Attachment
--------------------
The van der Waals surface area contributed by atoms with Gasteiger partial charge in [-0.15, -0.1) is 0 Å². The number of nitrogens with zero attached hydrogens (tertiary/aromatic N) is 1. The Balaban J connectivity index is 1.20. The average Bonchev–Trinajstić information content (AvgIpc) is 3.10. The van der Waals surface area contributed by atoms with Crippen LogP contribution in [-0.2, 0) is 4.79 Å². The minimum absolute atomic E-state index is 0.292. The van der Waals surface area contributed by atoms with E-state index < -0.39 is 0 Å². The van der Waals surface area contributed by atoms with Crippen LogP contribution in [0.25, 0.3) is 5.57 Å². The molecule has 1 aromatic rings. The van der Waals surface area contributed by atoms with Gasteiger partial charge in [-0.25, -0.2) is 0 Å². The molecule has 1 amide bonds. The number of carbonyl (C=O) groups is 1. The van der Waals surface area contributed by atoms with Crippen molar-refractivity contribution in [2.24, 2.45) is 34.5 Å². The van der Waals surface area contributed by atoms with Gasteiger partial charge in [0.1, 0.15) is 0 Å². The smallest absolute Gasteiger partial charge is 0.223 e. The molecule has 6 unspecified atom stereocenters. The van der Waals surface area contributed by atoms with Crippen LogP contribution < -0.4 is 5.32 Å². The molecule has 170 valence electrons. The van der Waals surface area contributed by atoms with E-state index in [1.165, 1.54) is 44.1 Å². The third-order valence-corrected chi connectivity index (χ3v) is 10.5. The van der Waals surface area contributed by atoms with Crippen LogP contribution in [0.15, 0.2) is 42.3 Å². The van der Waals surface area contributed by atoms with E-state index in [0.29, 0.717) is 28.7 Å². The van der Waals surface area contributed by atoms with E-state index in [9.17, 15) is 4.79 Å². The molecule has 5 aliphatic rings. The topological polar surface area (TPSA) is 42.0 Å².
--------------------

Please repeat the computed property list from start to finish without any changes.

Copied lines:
The van der Waals surface area contributed by atoms with Gasteiger partial charge in [-0.15, -0.1) is 0 Å². The number of nitrogens with zero attached hydrogens (tertiary/aromatic N) is 1. The Balaban J connectivity index is 1.20. The average Bonchev–Trinajstić information content (AvgIpc) is 3.10. The van der Waals surface area contributed by atoms with Crippen LogP contribution in [-0.2, 0) is 4.79 Å². The minimum absolute atomic E-state index is 0.292. The van der Waals surface area contributed by atoms with E-state index < -0.39 is 0 Å². The van der Waals surface area contributed by atoms with Crippen LogP contribution in [0.25, 0.3) is 5.57 Å². The molecule has 1 aromatic rings. The van der Waals surface area contributed by atoms with Gasteiger partial charge in [-0.25, -0.2) is 0 Å². The molecule has 1 amide bonds. The number of carbonyl (C=O) groups is 1. The van der Waals surface area contributed by atoms with Crippen molar-refractivity contribution in [2.24, 2.45) is 34.5 Å². The van der Waals surface area contributed by atoms with Gasteiger partial charge in [0.1, 0.15) is 0 Å². The smallest absolute Gasteiger partial charge is 0.223 e. The molecule has 6 unspecified atom stereocenters. The van der Waals surface area contributed by atoms with Crippen LogP contribution < -0.4 is 5.32 Å². The molecule has 170 valence electrons. The van der Waals surface area contributed by atoms with E-state index in [1.165, 1.54) is 44.1 Å². The third-order valence-corrected chi connectivity index (χ3v) is 10.5. The van der Waals surface area contributed by atoms with Crippen LogP contribution in [0.15, 0.2) is 42.3 Å². The van der Waals surface area contributed by atoms with E-state index in [0.29, 0.717) is 28.7 Å². The van der Waals surface area contributed by atoms with E-state index in [9.17, 15) is 4.79 Å². The molecule has 5 aliphatic rings. The topological polar surface area (TPSA) is 42.0 Å².